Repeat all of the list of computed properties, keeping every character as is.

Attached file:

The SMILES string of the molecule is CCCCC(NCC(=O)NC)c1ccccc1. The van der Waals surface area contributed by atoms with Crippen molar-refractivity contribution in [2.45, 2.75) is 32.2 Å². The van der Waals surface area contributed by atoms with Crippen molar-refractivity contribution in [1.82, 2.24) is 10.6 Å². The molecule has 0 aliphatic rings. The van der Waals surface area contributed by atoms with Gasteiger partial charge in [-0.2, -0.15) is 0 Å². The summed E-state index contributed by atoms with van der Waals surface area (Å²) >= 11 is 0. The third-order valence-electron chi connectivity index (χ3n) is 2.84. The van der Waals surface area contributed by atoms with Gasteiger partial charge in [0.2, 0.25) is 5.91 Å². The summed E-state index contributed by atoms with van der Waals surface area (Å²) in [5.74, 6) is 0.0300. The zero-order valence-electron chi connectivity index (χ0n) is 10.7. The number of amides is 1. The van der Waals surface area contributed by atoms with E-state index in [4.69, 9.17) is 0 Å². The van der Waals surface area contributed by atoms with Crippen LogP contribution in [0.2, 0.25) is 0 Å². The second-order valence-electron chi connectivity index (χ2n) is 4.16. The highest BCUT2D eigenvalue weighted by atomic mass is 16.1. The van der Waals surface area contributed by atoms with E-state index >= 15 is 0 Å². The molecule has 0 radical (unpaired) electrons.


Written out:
The SMILES string of the molecule is CCCCC(NCC(=O)NC)c1ccccc1. The van der Waals surface area contributed by atoms with Crippen molar-refractivity contribution in [2.45, 2.75) is 32.2 Å². The van der Waals surface area contributed by atoms with Crippen molar-refractivity contribution in [1.82, 2.24) is 10.6 Å². The molecule has 0 aliphatic rings. The van der Waals surface area contributed by atoms with Gasteiger partial charge in [-0.2, -0.15) is 0 Å². The summed E-state index contributed by atoms with van der Waals surface area (Å²) >= 11 is 0. The third-order valence-electron chi connectivity index (χ3n) is 2.84. The van der Waals surface area contributed by atoms with Gasteiger partial charge in [0.2, 0.25) is 5.91 Å². The summed E-state index contributed by atoms with van der Waals surface area (Å²) in [5.74, 6) is 0.0300. The zero-order valence-electron chi connectivity index (χ0n) is 10.7. The number of amides is 1. The van der Waals surface area contributed by atoms with E-state index in [4.69, 9.17) is 0 Å². The van der Waals surface area contributed by atoms with Crippen LogP contribution in [0.2, 0.25) is 0 Å². The second-order valence-electron chi connectivity index (χ2n) is 4.16. The highest BCUT2D eigenvalue weighted by atomic mass is 16.1. The van der Waals surface area contributed by atoms with E-state index >= 15 is 0 Å². The molecule has 0 radical (unpaired) electrons.